Funeral For A Friend

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funeral-for-a-friend-2011
Lizzie Hatfield chats to Funeral For A Friend about the changing music industry, the freedom of their new album, and their interest in local Britons.

So many bands within your genre seem to have vanished over the last 10 years. How do you think you guys have stuck around and managed to stay relevant?
This is a hard question to answer, as each of those bands probably has a specific reason for calling it a day. I mean, if you grew up in an environment when the music industry was still in its transitional stages, it was easier at that time to make enough money to support yourself. I guess the landscape is changing so much due to downloading, and the economic crash has also affected people with how much they earn and what they choose to spend their money on. As a result, everyone’s on tour. Everyone’s playing shows so it’s massive competition out there now. And we’re just kind of stubborn. We know we’re not as big as we were say five, six, seven years ago, but that’s never really been a factor for us as a band. We didn’t start this band to be successful – we started this band because we needed to get something off our chests, and as long as we have that need then we’ll keep on making music. So for us, this band is like another limb. It’s a part of us.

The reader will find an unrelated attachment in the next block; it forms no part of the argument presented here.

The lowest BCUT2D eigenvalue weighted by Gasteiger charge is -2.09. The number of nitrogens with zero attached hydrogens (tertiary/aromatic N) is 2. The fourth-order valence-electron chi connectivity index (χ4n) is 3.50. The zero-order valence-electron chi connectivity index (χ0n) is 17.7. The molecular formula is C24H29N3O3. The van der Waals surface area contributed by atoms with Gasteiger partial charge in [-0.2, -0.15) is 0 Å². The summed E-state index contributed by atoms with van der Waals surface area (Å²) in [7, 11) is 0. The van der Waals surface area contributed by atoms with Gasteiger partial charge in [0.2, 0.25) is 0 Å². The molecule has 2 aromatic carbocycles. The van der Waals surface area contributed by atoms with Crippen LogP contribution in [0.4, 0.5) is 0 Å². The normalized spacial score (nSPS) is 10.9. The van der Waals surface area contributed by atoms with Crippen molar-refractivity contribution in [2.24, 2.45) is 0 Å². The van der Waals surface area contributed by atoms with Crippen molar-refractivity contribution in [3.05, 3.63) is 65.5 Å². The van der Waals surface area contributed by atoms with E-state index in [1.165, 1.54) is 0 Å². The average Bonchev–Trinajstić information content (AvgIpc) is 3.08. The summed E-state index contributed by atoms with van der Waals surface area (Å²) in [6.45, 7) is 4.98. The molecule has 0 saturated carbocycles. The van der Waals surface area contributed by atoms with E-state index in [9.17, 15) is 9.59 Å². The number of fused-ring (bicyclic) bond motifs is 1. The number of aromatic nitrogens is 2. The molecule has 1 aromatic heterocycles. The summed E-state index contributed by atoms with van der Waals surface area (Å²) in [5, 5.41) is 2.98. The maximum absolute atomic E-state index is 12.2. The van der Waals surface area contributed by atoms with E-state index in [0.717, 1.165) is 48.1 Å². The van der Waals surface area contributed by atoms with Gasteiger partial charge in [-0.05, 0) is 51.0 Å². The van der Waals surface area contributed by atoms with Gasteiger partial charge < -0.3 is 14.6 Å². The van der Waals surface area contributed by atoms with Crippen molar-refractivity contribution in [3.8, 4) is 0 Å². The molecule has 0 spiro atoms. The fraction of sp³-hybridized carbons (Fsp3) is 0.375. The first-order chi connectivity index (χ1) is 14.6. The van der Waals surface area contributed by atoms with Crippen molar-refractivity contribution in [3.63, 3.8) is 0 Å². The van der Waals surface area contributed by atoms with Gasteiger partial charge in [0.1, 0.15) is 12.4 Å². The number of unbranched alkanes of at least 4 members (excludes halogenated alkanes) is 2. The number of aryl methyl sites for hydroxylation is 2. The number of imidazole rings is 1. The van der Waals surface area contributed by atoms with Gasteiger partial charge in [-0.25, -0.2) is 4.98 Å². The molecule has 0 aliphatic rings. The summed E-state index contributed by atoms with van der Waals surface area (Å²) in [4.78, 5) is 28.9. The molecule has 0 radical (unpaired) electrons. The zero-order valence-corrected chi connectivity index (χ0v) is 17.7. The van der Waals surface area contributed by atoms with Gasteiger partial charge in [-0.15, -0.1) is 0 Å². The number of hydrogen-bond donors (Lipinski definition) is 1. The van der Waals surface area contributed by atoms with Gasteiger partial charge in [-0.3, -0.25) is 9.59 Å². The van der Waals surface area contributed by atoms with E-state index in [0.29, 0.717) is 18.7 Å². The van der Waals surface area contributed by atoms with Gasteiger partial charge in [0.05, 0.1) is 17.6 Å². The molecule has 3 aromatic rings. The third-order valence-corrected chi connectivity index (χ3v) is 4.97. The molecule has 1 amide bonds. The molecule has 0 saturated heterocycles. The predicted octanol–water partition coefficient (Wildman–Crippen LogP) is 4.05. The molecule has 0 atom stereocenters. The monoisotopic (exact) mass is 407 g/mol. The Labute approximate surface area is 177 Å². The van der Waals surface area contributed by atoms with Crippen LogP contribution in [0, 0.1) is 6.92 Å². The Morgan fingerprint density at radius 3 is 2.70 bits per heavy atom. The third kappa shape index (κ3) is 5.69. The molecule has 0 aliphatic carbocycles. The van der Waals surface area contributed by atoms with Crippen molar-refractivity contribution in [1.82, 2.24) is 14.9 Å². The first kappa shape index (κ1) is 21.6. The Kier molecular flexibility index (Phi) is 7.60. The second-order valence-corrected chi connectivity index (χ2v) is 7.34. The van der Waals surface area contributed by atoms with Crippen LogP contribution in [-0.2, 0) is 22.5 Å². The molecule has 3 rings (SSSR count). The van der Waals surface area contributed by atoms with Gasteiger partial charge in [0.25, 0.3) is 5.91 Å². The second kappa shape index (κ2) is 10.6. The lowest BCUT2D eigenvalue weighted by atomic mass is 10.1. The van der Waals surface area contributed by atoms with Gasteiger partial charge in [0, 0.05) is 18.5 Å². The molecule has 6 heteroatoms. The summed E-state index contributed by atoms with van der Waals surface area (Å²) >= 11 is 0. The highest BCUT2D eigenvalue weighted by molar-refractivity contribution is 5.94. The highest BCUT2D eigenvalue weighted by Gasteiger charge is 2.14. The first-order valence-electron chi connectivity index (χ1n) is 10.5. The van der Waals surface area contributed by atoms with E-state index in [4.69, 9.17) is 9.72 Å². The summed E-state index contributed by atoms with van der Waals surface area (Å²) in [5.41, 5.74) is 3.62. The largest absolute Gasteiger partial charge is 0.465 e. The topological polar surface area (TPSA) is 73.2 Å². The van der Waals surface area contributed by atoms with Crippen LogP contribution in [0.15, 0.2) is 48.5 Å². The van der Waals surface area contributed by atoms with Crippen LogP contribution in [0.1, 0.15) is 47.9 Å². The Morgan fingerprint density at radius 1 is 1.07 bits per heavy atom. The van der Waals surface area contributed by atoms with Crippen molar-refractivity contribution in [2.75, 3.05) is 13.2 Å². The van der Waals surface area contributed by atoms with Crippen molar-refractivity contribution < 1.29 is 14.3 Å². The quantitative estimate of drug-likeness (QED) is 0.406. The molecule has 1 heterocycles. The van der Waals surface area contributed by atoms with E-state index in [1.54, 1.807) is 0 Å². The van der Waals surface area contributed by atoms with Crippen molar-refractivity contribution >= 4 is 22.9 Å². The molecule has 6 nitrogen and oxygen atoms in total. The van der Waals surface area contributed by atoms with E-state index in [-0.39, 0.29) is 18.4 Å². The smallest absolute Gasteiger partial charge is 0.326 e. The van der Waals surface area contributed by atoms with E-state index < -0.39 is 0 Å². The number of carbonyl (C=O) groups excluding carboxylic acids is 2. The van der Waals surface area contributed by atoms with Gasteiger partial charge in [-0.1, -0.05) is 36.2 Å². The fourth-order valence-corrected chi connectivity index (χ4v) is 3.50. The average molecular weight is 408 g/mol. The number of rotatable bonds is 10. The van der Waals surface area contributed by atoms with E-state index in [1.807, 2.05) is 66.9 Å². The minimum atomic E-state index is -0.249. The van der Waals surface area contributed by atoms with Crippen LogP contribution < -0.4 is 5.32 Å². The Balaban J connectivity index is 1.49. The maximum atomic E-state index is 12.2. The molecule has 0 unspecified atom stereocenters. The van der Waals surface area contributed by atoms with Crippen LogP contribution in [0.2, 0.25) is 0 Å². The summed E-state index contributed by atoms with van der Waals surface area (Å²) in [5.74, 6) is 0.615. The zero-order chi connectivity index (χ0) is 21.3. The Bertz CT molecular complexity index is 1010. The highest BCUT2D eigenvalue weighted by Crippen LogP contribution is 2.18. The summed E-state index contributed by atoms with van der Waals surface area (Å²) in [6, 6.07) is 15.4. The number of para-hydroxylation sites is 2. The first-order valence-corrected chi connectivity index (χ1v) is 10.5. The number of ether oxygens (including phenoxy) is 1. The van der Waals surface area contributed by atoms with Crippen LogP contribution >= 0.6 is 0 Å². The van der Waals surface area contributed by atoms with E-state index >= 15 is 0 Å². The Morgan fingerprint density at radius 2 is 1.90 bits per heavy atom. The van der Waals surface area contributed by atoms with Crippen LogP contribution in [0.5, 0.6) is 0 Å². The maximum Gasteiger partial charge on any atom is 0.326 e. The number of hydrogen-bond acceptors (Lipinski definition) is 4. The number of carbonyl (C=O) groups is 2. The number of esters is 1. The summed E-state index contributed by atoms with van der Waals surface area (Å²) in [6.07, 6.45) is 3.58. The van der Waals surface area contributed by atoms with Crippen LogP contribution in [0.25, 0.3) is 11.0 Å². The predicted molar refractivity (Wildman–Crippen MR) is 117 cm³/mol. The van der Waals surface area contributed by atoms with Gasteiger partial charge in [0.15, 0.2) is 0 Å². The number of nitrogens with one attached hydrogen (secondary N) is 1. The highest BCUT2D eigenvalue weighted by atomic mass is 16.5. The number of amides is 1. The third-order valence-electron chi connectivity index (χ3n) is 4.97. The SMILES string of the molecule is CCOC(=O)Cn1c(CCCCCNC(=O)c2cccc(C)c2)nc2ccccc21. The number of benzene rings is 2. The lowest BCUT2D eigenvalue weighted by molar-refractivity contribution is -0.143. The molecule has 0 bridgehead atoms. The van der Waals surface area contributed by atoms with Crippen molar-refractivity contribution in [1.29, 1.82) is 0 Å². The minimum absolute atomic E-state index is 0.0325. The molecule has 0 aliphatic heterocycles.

So would you say that performing is the most important thing for you? Or is it just as important as the writing and the recording?
It really does depend. Touring over the past few years has been way more fun for me, because the pressure has just come off. There’s no need for me to articulate a sense of what the band was before, when we were more popular. We’ve come to terms with the fact that the band is different – it’s not the same band anymore. By focusing on that, that’s what has driven me to be more comfortable performing.

Have you ever had stage fright?
I wouldn’t say stage fright, but I used to have the usual kind of apprehension you would expect. But that’s because it’s a very odd thing to do – it’s not really natural. It’s something you have to get used to.

You brought out a new album in January, called Chapter & Verse. Tell us about the recording process.
It came together pretty quick. We knew that we were going to make a record. We’d kind of put it all together before we even went into the studio. The process we’ve had over the last couple of albums is that we’ve spent months getting together, working out the ins and outs of it, and demoing the songs. But with this record, we didn’t have that. It created more of a sense of freedom to not know the songs we were going to record before we went into the studio. It was very much in the same vein as when we first started out. We didn’t make demos then or anything like that, we just went in and felt the songs grow organically. And that was a great moment for us, that part when you’re in the studio and everyone’s parts are being layered on and the process is gaining more momentum. That’s really exhilarating stuff.

What’s your favourite song to perform live? Does it ever change over time?